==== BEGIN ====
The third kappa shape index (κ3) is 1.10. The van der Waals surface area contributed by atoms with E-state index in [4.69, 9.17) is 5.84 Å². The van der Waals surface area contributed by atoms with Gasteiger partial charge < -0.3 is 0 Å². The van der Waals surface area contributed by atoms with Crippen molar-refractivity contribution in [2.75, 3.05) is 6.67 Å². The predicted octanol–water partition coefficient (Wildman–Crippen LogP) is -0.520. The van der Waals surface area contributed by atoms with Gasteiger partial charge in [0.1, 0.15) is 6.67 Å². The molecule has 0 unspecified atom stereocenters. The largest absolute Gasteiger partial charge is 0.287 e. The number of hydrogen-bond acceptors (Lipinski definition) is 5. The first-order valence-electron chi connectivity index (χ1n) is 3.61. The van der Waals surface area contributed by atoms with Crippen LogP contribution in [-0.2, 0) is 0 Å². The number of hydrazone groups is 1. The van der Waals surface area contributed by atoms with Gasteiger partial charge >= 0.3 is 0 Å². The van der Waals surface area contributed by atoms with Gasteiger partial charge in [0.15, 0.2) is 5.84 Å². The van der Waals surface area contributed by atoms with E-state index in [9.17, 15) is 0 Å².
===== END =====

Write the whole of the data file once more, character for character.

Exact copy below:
The third kappa shape index (κ3) is 1.10. The van der Waals surface area contributed by atoms with E-state index in [4.69, 9.17) is 5.84 Å². The van der Waals surface area contributed by atoms with Gasteiger partial charge < -0.3 is 0 Å². The van der Waals surface area contributed by atoms with Crippen molar-refractivity contribution in [2.75, 3.05) is 6.67 Å². The predicted octanol–water partition coefficient (Wildman–Crippen LogP) is -0.520. The van der Waals surface area contributed by atoms with Gasteiger partial charge in [0.1, 0.15) is 6.67 Å². The molecule has 0 unspecified atom stereocenters. The largest absolute Gasteiger partial charge is 0.287 e. The number of hydrogen-bond acceptors (Lipinski definition) is 5. The first-order valence-electron chi connectivity index (χ1n) is 3.61. The van der Waals surface area contributed by atoms with Crippen LogP contribution in [-0.2, 0) is 0 Å². The number of hydrazone groups is 1. The van der Waals surface area contributed by atoms with Gasteiger partial charge >= 0.3 is 0 Å². The van der Waals surface area contributed by atoms with Gasteiger partial charge in [0.15, 0.2) is 5.84 Å². The van der Waals surface area contributed by atoms with E-state index in [9.17, 15) is 0 Å².